Early bird gets the worm
I always hear the older generations of people talking about this saying and now with photography, I truly understand it now. Sometimes no matter what you do, you can never get a break. I went to Arashiyama Bamboo Grove in Kyoto and I tried the whole “if you wait, it will come” method and well….. It was never going to happen. I waited and waited for over 45 minutes in one spot trying to get the image I was after. I gave up and went for a Long exposure of 30 secs and it still was to busy to get a people free image. The way that Arashiyama Bamboo Grove is set up, there is a steady flow of people due to its long and wide path way no choke points to slow down foot traffic. This place will never create a moment in time when you can get a people free image if there is any type of steady foot traffic. When this happens, you have to set your alarm at 4:45 AM(depends on the time of year) and get there before sunrise to beat the tourists.
Here you can see a normal image with all the people walking up and down the path. I loved the sunlight hitting the top of trees and really really wanted to get this shot. The next image is a 30 sec exposure and you can see that it was not even close to what I wanted.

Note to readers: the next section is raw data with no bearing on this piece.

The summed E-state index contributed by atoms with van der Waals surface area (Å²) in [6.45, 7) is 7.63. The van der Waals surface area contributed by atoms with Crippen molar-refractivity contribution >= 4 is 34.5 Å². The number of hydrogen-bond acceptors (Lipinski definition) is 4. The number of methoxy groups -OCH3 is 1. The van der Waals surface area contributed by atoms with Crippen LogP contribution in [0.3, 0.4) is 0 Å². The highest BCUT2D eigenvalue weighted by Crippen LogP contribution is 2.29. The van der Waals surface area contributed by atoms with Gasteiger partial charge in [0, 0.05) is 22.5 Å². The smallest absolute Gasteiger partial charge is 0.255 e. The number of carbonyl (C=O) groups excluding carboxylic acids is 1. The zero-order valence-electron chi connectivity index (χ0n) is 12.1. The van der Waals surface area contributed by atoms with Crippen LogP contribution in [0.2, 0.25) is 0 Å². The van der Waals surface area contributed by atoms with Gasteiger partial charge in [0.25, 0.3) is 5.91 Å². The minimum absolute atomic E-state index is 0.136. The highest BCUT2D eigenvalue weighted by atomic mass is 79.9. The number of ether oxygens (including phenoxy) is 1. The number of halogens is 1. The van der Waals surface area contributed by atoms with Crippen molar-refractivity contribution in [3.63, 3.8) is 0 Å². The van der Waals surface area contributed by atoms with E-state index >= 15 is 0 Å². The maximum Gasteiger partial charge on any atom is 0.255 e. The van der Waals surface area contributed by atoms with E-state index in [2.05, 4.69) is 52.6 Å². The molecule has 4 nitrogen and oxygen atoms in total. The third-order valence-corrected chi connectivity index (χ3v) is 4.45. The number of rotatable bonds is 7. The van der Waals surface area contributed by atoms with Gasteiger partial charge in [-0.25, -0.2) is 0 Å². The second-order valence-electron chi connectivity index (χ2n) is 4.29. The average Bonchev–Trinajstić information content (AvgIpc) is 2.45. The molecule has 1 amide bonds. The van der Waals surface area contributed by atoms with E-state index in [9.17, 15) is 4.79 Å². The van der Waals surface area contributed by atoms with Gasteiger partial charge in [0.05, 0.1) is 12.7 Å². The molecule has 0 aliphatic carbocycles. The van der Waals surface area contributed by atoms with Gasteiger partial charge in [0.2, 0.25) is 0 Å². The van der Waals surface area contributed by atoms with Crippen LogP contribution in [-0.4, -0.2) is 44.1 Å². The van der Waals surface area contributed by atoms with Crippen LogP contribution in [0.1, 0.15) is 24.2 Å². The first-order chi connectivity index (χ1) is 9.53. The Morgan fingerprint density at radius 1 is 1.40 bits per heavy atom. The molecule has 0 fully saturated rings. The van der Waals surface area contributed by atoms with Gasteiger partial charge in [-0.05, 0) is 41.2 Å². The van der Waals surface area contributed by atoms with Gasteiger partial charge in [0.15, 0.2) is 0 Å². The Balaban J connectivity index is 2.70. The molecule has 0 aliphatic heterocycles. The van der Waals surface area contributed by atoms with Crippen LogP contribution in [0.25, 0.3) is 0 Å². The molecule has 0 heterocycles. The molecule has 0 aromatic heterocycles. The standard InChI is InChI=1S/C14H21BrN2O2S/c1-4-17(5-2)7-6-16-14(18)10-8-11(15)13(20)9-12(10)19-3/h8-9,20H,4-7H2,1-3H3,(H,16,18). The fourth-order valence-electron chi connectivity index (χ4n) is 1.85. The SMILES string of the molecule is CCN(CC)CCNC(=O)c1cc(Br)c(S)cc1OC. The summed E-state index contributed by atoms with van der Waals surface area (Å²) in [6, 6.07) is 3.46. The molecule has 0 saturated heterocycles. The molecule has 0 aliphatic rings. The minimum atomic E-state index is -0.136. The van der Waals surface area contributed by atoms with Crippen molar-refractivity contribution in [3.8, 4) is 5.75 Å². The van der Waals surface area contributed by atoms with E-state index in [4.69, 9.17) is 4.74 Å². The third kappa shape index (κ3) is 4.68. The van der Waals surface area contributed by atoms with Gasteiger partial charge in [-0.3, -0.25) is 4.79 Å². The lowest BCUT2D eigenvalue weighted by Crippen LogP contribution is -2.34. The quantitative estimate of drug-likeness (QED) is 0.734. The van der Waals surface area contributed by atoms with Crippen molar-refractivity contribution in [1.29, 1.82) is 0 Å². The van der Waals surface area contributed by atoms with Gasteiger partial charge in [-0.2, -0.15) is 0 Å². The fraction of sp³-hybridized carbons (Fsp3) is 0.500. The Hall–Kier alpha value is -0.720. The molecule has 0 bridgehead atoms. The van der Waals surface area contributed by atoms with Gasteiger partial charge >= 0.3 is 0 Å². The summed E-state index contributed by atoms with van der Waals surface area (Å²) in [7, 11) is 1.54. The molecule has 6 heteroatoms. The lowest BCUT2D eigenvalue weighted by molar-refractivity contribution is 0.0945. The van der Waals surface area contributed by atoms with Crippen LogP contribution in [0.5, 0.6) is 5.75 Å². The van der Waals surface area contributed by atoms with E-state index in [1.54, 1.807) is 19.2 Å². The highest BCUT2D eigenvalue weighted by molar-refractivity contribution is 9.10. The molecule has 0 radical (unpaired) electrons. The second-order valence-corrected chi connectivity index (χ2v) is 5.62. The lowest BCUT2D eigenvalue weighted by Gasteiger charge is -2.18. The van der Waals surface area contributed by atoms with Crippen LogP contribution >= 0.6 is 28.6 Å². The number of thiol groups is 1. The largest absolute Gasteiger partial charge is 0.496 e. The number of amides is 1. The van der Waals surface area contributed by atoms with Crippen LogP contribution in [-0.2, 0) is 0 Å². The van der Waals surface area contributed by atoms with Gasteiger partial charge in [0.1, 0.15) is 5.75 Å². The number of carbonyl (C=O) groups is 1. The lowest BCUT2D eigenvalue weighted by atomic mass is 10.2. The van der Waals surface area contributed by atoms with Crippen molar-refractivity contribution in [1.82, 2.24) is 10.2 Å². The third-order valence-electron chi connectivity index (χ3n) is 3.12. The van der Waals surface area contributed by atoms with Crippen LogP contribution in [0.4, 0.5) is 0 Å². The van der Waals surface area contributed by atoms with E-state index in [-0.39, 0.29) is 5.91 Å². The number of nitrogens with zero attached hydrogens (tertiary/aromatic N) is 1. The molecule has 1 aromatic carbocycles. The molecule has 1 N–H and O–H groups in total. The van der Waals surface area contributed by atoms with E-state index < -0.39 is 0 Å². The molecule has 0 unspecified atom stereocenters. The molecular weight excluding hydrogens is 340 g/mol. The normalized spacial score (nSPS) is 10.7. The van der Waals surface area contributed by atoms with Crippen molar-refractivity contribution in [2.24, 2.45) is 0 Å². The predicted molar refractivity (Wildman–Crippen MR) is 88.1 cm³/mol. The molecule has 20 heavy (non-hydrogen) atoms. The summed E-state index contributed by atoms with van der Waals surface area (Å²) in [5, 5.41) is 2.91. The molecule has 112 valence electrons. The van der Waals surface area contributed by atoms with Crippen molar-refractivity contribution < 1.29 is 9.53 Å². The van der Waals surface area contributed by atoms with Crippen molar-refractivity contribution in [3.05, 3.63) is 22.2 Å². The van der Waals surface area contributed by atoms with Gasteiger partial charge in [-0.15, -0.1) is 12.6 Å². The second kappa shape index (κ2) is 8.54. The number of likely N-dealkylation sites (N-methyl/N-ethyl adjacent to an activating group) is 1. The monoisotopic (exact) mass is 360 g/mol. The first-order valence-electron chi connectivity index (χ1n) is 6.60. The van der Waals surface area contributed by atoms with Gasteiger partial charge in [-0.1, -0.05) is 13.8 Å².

Here is my Sunrise image of the Arashiyama Bamboo Grove in Kyoto. I was able to shoot here with about 3-4 other photographers getting the shots we all wanted to get. When you wake up that early, you run into some really nice people. We all knew why each of us were there and we worked together getting the images that we wanted to capture while not getting in each other shot. Once I got what I wanted, I left and ran into the first tour group at 7:00 AM. They asked me to pose for them as I walked out. Fun times but early mornings suck!
Embrace the people and use them instead